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Justice, Fundamental Rights and Citizenship

Making citizens’ lives easier


Free movement of EU citizens

Christian, who is Luxembourgish, met Natalia, who is Spanish, while on an Erasmus exchange in Sweden. Now that Christian has finished his university studies, he wants to live with her in Spain. But he wonders how this can happen, because he does not speak Spanish and he doubts that he will quickly find work in the small village where Natalia lives.

When he needs to register after living in Spain for the first three months, will the authorities accept his explanation that he receives €600 every month from his parents and that he can live on this amount? Or will they require him to prove that he has a higher or steadier income?

Which action(s) did the 2010 EU Citizenship Report foresee?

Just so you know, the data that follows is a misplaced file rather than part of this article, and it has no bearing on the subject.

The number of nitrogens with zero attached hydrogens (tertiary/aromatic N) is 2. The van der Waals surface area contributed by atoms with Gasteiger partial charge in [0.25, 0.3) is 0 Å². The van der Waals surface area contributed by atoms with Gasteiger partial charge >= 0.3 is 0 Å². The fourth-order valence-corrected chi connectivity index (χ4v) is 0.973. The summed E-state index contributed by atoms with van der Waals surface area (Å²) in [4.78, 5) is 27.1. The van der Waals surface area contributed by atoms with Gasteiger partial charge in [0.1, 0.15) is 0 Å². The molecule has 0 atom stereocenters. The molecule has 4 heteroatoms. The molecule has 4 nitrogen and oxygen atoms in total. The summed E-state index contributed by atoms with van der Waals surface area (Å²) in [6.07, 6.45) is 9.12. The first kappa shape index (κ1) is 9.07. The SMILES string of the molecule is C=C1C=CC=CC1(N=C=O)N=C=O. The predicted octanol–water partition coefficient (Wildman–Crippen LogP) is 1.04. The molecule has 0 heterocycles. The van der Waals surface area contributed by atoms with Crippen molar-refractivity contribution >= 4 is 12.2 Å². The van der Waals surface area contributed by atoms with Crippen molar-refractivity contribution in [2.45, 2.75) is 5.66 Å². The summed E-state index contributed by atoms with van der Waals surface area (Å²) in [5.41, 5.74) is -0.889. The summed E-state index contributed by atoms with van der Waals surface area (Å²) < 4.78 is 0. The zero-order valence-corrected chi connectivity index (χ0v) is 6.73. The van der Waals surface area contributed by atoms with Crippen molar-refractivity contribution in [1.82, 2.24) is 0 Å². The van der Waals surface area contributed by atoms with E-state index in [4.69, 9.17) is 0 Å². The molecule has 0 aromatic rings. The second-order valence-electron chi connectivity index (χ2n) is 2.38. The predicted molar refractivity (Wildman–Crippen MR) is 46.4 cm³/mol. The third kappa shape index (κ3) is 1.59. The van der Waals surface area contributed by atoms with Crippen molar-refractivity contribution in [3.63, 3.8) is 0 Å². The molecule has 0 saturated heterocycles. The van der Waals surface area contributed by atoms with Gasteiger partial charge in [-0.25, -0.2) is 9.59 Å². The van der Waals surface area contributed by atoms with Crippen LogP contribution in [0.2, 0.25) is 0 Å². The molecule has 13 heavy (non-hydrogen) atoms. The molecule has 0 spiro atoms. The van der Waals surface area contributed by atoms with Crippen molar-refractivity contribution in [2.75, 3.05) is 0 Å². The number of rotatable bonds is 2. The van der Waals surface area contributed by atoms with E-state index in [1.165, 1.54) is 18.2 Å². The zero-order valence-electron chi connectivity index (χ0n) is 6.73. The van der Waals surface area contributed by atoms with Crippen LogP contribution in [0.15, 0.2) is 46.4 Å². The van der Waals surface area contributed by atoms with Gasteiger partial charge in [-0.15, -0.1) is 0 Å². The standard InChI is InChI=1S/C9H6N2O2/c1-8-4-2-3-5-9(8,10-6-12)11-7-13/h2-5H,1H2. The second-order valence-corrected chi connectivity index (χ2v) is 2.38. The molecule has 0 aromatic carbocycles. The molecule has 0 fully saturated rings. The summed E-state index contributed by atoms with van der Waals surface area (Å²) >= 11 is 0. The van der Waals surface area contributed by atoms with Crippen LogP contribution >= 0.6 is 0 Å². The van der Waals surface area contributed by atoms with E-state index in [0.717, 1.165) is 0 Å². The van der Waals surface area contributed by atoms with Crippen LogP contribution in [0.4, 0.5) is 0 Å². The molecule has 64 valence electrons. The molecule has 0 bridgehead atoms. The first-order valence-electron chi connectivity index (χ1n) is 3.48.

Facilitate the free movement of EU citizens and their third-country family members:

  • by enforcing EU rules strictly, including on non-discrimination,
  • by promoting good practices and increased knowledge of EU rules on the ground and
  • by stepping up the dissemination of information to EU citizens about their free movement rights

What progress has been made?

  • Following bilateral exchanges with the Commission, 16 Member States have modified their law or announced amendments to ensure full transposition of the free movement directive. Regarding unresolved problems, the Commission has launched infringement proceedings where needed. Commission action has helped resolve 90% of open free movement cases.
  • A study on the evaluation of the application of EU free movement policy to be launched in early 2012.
  • A guide on free movement was published 17 October 2010.
  • A study to be used as basis for an Impact Assessment of possible EU initiatives in the area of free movement of workers has been launched and is expected to be finalized by the end 2011/beginning 2012.

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